Lord (Martin) Thomas writes…How the government smuggles potentially tyrannical powers into legislation using the word “modify”

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Lord (Martin) Thomas has sent us this speech which he made at the committee stage of the agriculture bill on July 28th, explaining how “Henry VIII clauses” are being smuggled into legislation via the word “modify”. You can read the full debate in Hansard here.

My Lords, it is a pleasure to follow the indignation expressed by the noble Baroness, Lady Jones of Moulsecoomb. Sir Edward Leigh summed up the Government’s attitude to a Henry VIII clause admirably when he said in the other place, when speaking on the then current European Union (Withdrawal) Bill:

“We have heard a lot about Henry VIII. When I was a rebel I used to care about these things. Now I am a loyalist I let the Government get away with it … Henry VIII is a bastard, but he is my kind of bastard.”—[Official Report, Commons, 11/9/17; col. 466.]

The Proclamation by the Crown Act 1539 was the work of Thomas Cromwell, Henry VIII’s Secretary of State—very well delineated in Hilary Mantel’s trilogy. He sometimes had trouble getting his Bills past Parliament. The Act said:

“The King for the time being, with the advice of his council, or the more part of them, may set forth proclamations under such penalties and pains as to him and them shall seem necessary, which shall be observed as though they were made by act of parliament”..

Importantly, even Henry’s proclamations could not interfere with existing legislation and rights. It did not give power, as this Bill does, to repeal existing legislation, so Clause 47 is a Henry VIII-plus provision. Under King Henry’s Act, an offender could be subject to forfeitures or imprisonment for not obeying an article of a proclamation and, what is more,

“if any offending will depart the realm, to the intent he will not answer his said offence, he shall be adjudged a traitor.”​

That meant hanging, drawing and quartering in those days. I recall that it was part of the Conservative Party’s manifesto in 2019, as part of its push to modernise itself, to reintroduce treason into our courts as an active criminal offence.

Back to Henry VIII: his Statute of Proclamations was one of the first statutes to be repealed in its entirety following his death in 1547. “Rightly so”, noble Lords may think. It lasted only 12 years before it was immediately repealed. Sir William Blackstone in his Commentaries on the Laws of Englandvol. 1 chapter 7, published in 1765, said that Henry’s Act was

“a statute which was calculated to introduce the most despotic tyranny, and which must have proved fatal to the liberties of this kingdom, had it not been luckily repealed”.

In case noble Lords think I am lost in history, I move from Henry VIII and Sir William Blackstone to the noble and learned Lord, Lord Judge. Speaking in a debate on a report of the Constitution Committee, he said caustically,

“we are giving these powers to the Prime Ministers of our day which the men of the 1539 Parliament were not prepared to give to the dictating ogre who ran the country in theirs. We give powers that Parliament would not give to the great king.”—[Official Report, 12/6/19; col. 460.]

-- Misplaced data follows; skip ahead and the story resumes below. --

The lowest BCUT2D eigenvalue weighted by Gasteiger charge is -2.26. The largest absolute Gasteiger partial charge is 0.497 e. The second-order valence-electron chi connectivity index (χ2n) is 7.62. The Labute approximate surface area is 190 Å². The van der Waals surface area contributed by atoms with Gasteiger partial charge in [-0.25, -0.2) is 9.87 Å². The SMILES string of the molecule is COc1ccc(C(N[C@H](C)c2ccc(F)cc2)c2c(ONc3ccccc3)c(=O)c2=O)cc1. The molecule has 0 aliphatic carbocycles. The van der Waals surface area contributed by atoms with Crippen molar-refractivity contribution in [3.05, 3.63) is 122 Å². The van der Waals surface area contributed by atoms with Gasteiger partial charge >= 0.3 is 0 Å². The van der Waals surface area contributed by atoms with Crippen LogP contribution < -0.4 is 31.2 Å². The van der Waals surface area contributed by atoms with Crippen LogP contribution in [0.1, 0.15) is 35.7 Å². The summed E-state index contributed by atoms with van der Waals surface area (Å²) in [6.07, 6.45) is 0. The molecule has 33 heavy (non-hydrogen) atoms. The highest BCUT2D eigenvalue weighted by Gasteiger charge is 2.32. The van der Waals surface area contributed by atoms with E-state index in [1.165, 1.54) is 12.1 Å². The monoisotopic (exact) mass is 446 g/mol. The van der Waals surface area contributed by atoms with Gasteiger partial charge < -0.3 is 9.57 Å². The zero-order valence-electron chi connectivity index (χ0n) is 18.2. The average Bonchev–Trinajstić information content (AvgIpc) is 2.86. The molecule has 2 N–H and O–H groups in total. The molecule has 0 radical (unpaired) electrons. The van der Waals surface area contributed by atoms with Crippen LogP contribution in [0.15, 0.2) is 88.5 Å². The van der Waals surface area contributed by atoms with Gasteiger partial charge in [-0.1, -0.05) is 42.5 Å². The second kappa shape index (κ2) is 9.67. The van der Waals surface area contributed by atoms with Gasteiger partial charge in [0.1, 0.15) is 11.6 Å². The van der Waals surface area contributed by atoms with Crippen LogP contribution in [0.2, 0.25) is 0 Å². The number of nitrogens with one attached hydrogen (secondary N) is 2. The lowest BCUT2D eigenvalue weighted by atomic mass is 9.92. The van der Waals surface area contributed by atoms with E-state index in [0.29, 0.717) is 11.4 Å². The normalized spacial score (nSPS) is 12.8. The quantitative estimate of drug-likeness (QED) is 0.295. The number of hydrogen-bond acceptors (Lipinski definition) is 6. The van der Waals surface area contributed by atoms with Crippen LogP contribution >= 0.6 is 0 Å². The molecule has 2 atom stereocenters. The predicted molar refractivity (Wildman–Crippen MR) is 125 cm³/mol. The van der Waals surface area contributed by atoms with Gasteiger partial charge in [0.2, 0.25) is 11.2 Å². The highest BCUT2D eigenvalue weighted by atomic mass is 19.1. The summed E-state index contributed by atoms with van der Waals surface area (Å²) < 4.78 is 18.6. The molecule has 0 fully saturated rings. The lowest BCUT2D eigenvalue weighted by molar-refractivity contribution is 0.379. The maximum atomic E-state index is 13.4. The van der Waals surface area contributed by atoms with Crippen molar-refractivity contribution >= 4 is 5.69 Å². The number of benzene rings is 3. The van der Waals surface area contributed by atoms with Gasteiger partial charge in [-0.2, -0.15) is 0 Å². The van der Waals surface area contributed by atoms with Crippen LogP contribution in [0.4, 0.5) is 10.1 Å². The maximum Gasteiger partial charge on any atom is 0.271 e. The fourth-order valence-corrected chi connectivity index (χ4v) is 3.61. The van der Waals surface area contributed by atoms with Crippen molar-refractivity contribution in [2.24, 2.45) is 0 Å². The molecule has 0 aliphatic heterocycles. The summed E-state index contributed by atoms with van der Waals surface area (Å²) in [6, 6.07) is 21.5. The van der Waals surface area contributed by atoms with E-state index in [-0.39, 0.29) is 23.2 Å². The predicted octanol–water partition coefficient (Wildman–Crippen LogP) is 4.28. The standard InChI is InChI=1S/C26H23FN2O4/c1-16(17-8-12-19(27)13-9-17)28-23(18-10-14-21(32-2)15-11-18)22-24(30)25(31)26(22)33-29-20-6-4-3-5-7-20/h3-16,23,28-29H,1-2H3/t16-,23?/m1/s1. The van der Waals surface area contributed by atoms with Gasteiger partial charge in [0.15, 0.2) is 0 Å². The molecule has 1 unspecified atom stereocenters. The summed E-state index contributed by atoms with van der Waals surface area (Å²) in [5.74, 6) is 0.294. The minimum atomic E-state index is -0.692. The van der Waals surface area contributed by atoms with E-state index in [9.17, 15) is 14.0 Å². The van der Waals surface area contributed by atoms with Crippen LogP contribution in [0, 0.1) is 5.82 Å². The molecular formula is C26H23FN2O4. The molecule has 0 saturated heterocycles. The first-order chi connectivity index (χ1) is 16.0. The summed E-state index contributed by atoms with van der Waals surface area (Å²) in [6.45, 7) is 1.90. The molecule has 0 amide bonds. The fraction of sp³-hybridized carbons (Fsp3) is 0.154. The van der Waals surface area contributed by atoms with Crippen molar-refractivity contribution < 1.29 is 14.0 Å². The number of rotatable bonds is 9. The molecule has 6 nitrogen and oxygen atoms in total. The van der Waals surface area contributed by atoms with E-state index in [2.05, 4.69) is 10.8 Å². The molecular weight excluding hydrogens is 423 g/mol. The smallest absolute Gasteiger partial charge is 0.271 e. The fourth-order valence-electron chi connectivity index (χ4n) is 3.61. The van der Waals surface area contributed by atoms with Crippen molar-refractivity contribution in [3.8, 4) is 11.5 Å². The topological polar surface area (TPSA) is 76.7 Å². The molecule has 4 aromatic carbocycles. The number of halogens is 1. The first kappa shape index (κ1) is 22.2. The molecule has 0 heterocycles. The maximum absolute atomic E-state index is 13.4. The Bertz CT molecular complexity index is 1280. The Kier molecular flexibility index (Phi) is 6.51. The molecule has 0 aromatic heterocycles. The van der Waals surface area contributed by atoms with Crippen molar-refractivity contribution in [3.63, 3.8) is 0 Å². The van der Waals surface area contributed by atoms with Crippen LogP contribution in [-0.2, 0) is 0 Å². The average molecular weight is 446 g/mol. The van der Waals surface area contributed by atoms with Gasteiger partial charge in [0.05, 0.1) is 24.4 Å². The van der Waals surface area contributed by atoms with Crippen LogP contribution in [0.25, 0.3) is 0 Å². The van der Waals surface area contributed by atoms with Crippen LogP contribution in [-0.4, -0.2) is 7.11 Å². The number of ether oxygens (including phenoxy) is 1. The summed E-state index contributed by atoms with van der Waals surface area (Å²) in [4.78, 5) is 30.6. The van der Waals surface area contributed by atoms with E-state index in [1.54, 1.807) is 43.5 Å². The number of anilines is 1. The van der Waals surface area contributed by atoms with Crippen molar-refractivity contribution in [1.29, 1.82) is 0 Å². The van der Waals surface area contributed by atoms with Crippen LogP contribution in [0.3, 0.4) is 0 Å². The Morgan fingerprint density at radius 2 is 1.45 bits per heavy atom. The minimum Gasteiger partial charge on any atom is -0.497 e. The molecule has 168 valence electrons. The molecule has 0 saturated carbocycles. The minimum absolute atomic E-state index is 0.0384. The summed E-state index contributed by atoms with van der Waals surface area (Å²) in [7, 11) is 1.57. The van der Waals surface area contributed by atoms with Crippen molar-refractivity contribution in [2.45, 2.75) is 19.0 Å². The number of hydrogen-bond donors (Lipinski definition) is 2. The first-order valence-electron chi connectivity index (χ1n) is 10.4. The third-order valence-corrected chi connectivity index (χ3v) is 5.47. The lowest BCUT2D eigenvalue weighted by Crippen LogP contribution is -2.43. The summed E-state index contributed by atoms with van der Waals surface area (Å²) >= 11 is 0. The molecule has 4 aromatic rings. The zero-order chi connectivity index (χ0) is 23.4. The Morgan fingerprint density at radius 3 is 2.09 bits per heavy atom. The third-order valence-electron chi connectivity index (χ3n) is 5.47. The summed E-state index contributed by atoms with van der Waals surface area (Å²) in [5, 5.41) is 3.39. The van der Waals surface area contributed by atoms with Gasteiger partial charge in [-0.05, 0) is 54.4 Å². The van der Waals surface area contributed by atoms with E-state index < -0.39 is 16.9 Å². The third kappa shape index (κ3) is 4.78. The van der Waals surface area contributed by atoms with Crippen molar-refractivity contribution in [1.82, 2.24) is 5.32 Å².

With that background, let us look at the current Bill and its amendments. Clause 47(3) states:

“Any power to make regulations under this Act includes power … (d) to make supplementary, incidental, consequential, transitional, transitory or saving provision.”

Subsection (4) says:

“The provision which may be made by virtue of subsection (3)(d) includes provision modifying primary legislation, retained direct EU legislation or subordinate legislation.”

“Modify” is a weasel word against which the Delegated Powers and Regulatory Reform Committee, of which I was a member up to last year, has inveighed on many occasions. It dare not speak its name in its place in the Bill. Noble Lords have to turn to Clause 48—the definitions clause—to discover what it really means. That clause says that

“‘modify’ includes amend, revoke and repeal (and related expressions are to be construed accordingly)”.

Noble Lords may think there is not much more you can do to existing legislation, although the definition, by use of the word “includes”, leaves it open for further interpretation.

That, of course, is not the end of it since Clause 50 permits the Secretary of State or the appropriate authority—the Welsh Government or whoever—to modify the Agriculture Bill itself when it becomes an Act, so there is the power to modify this Act by a simple statutory instrument, hence Amendment 298.

At Second Reading, I said:

“At some unknown future time, the Minister will slot a package of policies into this frame as and when he has worked them out. He will introduce a series of unamendable SIs for minimum scrutiny and, save for one issue only, with no consultation.”—[Official Report, 10/6/20; col. 1811.]

I suspect Sir Edward’s “my kind of bastard” will do just that. The noble Lord, Lord Carrington, is entirely right to inquire how the power in this Bill will be used.

* Martin Thomas is a Liberal Democrat member of the House of Lords and the party's Shadow Attorney General

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This entry was posted in Op-eds.


  • Quite right! ‘Modify’ is a weasel word here. It gives the impression of ‘tweak’, ‘bend’, have latitude within agreed parameters. Not in any way revoke, amend or repeal. My noble Lord I encourage you and your house to say as you did to the Pembrokeshire Tudors ‘Dim Diolch, Cariad.’ In English ‘No Thank You’.

  • David Garlick 4th Aug '20 - 2:37pm

    In LA’s improve, reorganise, refocus etc etc cover for cuts in much the same way. It is endemic if we allow it.

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